120 people. I spoke some of my truths in order to lessen the feeling of isolation and loneliness to 120 people.
Instead of reading having a relaxed conversation with the Tod. I jesticulated more than expected and ended up far more relaxed than I thought I would be, though still nervous, I deliberately don’t see the audience, it’s just a blurry mass of colour until it’s Q&A time, then I can cope with seeing you wonderful people. There just wasn’t enough time to talk to everyone who approached me and run the “My Village” activity. I have a remedy for this next time.
The way people approach me is absolutely my favourite part of the day. It can be subtle and conservative, I knowing smile or it can be giddy excited “oh my goodness thank you I totally get that!” it’s the same as when I show paintings that resonate with mothers or survivors. I love that little space and connection between people with similar stories or circumstances.
The tables were turned on Friday, when I was the giddy one going up to a person having shared their lived experience. There is something beautiful in this knowing, peer support has huge potential but is not widely available safely……..yet.
‘Shedding the Light’ on Loneliness & Isolation. Lowestoft
Throughout this event we will be hearing from a range of speakers on the subject of loneliness and isolation, we know that mental health is made worse and can be caused by isolation. Including my self, giving a talk on my varied lived experience of loneliness, with my own brand of gritty and playful break out session too.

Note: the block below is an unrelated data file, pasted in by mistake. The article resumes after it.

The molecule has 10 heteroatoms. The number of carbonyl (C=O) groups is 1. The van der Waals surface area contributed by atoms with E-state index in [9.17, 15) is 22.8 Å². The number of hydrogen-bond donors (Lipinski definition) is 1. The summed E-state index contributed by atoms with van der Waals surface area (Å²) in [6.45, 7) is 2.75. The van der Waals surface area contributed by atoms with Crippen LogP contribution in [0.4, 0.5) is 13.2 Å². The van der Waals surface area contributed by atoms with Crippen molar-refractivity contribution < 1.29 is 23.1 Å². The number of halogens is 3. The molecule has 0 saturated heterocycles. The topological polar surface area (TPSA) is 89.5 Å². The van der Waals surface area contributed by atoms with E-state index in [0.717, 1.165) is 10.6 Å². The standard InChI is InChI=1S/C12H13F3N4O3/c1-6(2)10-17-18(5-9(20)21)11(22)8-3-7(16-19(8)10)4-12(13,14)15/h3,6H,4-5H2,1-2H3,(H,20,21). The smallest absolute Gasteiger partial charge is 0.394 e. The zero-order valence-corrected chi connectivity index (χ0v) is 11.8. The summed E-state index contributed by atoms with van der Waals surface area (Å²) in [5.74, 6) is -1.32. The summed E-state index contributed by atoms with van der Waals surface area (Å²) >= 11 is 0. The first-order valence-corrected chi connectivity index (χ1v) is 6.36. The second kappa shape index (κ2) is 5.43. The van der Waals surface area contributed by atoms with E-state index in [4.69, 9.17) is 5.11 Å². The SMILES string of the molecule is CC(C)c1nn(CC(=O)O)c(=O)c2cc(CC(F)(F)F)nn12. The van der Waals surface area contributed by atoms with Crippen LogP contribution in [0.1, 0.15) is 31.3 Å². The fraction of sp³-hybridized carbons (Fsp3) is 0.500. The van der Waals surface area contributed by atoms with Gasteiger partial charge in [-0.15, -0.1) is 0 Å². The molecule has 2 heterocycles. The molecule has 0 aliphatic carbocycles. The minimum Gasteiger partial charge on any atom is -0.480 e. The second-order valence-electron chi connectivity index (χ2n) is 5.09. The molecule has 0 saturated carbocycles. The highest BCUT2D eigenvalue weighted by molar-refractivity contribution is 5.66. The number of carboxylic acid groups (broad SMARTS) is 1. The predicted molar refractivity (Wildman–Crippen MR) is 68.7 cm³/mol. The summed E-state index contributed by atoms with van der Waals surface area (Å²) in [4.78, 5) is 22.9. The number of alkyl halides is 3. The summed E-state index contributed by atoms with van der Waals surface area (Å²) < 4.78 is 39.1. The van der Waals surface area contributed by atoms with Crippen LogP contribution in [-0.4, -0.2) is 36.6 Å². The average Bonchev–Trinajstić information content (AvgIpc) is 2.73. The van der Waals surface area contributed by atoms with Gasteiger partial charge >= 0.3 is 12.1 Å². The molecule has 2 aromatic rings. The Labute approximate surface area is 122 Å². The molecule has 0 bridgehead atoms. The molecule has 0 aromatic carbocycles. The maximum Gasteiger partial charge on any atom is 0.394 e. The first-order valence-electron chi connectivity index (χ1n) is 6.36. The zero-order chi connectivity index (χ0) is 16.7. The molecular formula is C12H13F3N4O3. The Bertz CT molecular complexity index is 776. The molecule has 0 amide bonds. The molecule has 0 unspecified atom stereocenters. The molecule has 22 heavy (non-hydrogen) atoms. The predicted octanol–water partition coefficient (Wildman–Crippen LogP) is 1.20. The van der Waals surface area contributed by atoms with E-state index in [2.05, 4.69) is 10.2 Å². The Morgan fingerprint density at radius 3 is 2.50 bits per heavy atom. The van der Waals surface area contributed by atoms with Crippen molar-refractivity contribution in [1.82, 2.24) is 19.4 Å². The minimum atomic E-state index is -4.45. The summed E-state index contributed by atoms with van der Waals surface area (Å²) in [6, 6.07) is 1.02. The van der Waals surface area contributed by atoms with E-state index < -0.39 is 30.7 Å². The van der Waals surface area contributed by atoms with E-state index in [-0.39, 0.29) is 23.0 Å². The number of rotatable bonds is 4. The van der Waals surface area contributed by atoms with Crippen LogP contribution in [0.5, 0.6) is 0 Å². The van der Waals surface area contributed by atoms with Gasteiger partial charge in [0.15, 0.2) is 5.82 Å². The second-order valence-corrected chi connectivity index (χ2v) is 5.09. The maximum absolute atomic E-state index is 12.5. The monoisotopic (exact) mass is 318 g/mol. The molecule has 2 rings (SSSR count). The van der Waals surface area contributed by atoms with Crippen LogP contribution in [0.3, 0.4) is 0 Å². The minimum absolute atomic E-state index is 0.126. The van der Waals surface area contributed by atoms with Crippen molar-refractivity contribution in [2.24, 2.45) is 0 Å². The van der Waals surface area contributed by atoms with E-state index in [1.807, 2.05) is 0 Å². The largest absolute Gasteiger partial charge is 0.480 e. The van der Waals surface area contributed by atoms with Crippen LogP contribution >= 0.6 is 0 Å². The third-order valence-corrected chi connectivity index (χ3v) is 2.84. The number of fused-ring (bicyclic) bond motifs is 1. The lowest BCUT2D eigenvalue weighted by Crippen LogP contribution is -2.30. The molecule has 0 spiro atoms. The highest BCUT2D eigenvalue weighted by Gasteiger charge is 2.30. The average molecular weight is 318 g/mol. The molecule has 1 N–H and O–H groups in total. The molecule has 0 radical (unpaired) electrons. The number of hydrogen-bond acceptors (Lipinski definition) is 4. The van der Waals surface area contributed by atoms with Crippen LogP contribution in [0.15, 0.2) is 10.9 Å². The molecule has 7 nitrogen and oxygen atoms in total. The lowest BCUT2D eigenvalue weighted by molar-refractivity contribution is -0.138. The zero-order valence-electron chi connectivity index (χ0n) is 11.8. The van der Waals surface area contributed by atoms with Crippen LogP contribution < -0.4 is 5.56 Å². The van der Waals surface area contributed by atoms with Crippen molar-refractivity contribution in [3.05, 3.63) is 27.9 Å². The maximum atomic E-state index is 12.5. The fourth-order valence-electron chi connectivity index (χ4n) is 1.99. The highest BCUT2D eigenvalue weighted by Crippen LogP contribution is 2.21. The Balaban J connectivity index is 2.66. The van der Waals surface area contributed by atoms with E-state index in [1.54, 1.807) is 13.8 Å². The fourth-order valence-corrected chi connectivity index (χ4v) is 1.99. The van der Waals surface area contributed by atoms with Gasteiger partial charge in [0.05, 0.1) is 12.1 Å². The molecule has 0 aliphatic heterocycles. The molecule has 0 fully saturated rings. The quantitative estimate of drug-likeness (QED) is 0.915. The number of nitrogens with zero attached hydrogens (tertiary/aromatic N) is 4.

ON MY OWN!
I have once before spoken at a conference, I had my work to back me up, Making a pop up Exhibition from work from Finding a Voice 2017 I wasn’t speaking alone on stage either. READ further thepsychologist.bps.org.uk This time it’s just me and Im jumping in with two feet.
I could continue only exhibiting my work in an ordinary but vibrant standard exhibition format, it would be valid and worth while. However I found this voice, a way of speaking and making that playfully gets uncomfortable truths out in the open.
The concept of What Finding a Voice is… is tricky because of the raw nature of its content and my unwillingness to let it just be an art exhibition. Meshing together art and services in a gallery setting has its sticky points, but I honestly feel it is part of a dynamic way to make changes with in services is to shift stigma about mental health, collaboration and perhaps about “stuffy artsy fartys” exhibitions.
To get the most out of FAV18 Im being bold and talking more. Exhilarating and exhausting but totally worth it.